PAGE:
A Mouth That Moves Fast
Growing Independence and Fluency
Rationale: This lesson has been designed to help children read more fluently and with speed. The only way children can succeed in becoming a more fluent reader with speed and expression is through reading everyday. Children can also learn to become more expressive through watching others read.

Materials:  I Feel Silly and Other Moods, by Jamie Lee Curtis, that interests the child, construction paper arid markers for the child to create a character, and a review game that relates to the book.

Procedures
1. First, I will read a book that interest me arid model how the
child should read with expression to help make the book more
interesting.

2. I will introduce the book to the child with an interesting book talk Hopefully, the book will be a book the child is interested in, but if not I will make it seem interesting with the book talk.  Say, "Okay, you have heard me read a book with lots of enthusiasm, now I want to hear Y0U read a book with lots of excitement".

3.Listen to the child read the book and help them along the way.
   If they do not comprehend a word, help them by sounding it out with
   them and continuing on.

4.After the child has finished reading the book the child will now create that character out of construction paper. I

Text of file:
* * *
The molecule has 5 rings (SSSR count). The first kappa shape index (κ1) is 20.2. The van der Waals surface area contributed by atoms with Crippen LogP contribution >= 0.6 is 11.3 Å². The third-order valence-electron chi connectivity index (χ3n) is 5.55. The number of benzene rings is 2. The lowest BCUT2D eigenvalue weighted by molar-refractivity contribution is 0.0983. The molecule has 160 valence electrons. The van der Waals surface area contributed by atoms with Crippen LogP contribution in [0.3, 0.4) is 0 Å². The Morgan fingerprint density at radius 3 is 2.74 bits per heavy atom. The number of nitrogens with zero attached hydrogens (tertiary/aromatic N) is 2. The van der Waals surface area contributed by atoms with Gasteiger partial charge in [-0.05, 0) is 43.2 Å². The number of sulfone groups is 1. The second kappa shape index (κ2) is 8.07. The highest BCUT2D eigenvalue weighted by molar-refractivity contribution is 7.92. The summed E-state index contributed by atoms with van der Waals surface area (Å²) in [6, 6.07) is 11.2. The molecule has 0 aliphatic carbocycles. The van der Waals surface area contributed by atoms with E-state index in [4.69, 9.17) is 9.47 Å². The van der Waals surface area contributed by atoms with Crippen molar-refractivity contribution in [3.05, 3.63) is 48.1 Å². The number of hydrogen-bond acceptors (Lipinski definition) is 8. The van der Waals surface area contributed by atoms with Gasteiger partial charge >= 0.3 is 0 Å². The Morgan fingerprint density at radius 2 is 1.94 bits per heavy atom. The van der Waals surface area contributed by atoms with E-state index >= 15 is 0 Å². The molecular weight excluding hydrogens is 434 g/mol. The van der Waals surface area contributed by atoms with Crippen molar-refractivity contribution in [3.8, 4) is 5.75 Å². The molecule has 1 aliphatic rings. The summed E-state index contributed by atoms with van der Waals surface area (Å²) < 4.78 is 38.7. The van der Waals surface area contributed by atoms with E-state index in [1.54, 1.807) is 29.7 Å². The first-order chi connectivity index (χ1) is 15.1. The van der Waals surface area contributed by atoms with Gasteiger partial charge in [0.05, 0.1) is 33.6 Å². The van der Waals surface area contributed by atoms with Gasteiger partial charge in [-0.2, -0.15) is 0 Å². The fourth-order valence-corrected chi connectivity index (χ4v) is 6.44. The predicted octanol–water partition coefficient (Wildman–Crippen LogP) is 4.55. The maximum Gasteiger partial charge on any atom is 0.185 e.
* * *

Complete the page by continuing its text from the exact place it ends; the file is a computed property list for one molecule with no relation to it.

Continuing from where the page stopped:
will help the child in creating their character.  In doing this the child will be able to use their imagination and
   creativity.

5.When the child has completed his/her character he/she will reread the story using the character and maybe
   even a character-like voice to encourage them to read!  While the child is focused on reading the story with the
   character I will be able to assess the child’s reading.  A checklist should be made of the words to mark the
   miscues and a blank should be on the sheet as well so that I can time the student for speed arid make any other
   comments about the child’s style of reading.

6.To finish up if time allows I will develop a review game that reviews
    many of the concepts he/she has learned in previous lessons.  All
    children love to be creative and play games so; this will be a great
    lesson to make reading fun!
 

  Reference: Eldredge, JL. (1995). Teaching Decoding in
   Holistic Classrooms.  New Jersey: Prentice Hall (pg 126).
Beth Windham

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